My previous work with colleagues at the University of South Australia explored the role of the personal domain in sustaining these professionals. Based on interviews with experienced social work, education, health and emergency service practitioners (all of whom worked with high needs communities), we found what those at the coalface already know – these people bring a lot more to their work than what is listed on their job description.
Our interviews found a range of factors that contributed to these professionals thriving in tough contexts. These factors included:
- Willingness to embrace challenges;
- Confidence in their own and professional identity;
- Knowing they were making a difference; and
- Believing in something bigger than the role.
As we explored these findings further, we struggled to ﬁnd conceptual and practical resources to unpack the last two of these points.
This led to a second paper, which explored the metaphor of the lifeworld. This was defined as the individually created and collectively shared, but hard to put into words, realm of lived experience. It included big ideas (such as class values and religious beliefs) and significant relationships (such as role models and family connections). We argued that this lifeworld idea could be useful because it provided new insights into what resources different human service professionals used to thrive in demanding work contexts.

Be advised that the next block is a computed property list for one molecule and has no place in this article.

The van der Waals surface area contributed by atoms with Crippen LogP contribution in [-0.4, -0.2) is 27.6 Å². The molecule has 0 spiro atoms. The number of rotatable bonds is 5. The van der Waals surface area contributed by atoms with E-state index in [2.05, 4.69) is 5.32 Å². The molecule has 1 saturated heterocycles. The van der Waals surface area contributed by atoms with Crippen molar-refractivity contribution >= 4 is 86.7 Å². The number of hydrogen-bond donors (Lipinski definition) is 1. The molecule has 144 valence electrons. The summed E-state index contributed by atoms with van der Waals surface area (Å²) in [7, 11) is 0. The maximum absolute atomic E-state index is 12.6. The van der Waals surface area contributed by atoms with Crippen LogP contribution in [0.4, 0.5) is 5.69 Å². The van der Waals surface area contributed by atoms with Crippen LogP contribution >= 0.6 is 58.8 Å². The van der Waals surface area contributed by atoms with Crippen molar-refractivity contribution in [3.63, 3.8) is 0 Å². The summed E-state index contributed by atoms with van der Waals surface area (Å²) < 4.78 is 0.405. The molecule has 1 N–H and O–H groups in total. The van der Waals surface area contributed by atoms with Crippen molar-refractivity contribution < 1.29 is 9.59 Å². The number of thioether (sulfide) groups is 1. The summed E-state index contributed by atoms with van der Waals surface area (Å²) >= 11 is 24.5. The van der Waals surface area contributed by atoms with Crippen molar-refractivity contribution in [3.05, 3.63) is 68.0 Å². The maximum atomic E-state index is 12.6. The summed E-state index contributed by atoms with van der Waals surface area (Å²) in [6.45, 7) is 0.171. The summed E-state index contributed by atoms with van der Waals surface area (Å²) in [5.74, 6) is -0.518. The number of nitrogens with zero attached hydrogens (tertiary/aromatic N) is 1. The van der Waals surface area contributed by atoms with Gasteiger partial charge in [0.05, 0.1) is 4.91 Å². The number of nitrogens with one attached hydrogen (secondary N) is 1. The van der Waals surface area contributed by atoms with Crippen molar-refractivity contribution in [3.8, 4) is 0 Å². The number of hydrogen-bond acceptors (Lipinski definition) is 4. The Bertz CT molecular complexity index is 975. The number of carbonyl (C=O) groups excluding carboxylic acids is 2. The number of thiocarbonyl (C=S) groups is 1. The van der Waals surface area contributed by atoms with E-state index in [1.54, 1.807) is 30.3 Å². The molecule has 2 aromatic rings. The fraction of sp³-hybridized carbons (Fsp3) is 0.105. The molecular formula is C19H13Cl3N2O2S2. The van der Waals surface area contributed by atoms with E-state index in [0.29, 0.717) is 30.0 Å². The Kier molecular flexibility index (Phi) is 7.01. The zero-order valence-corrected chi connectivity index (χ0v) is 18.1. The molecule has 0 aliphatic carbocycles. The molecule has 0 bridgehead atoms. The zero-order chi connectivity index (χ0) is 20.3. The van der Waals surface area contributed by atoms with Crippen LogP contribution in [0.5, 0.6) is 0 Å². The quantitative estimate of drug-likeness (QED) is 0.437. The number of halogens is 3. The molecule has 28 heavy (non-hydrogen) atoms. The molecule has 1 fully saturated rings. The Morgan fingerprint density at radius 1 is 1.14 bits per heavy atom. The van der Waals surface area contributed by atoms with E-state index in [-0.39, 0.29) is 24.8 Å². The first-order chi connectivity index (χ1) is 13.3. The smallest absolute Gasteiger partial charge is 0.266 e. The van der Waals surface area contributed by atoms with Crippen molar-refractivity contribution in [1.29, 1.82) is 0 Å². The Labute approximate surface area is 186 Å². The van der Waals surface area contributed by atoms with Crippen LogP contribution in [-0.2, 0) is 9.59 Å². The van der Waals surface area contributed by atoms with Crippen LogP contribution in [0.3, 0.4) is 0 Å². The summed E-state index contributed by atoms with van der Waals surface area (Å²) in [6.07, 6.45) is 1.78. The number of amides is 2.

Encountering spiritual leadership
Earlier this year, a team at the Texas A&M University published a paper on the role of spiritual leadership in reducing worker burnout. Although focusing on healthcare, in some ways it extended our earlier work with social services into how the personal supports the professional. This study defined ‘spiritual’ in the broad sense of ‘the deepest dimension of human experience that drives the need for self-transcendence and the feeling of interconnectedness that can reside or manifest in groups and organisations’. It is not religion, while it may take the form of religious beliefs. In this sense, it is close to concepts such as faith, mindfulness and critical spirituality.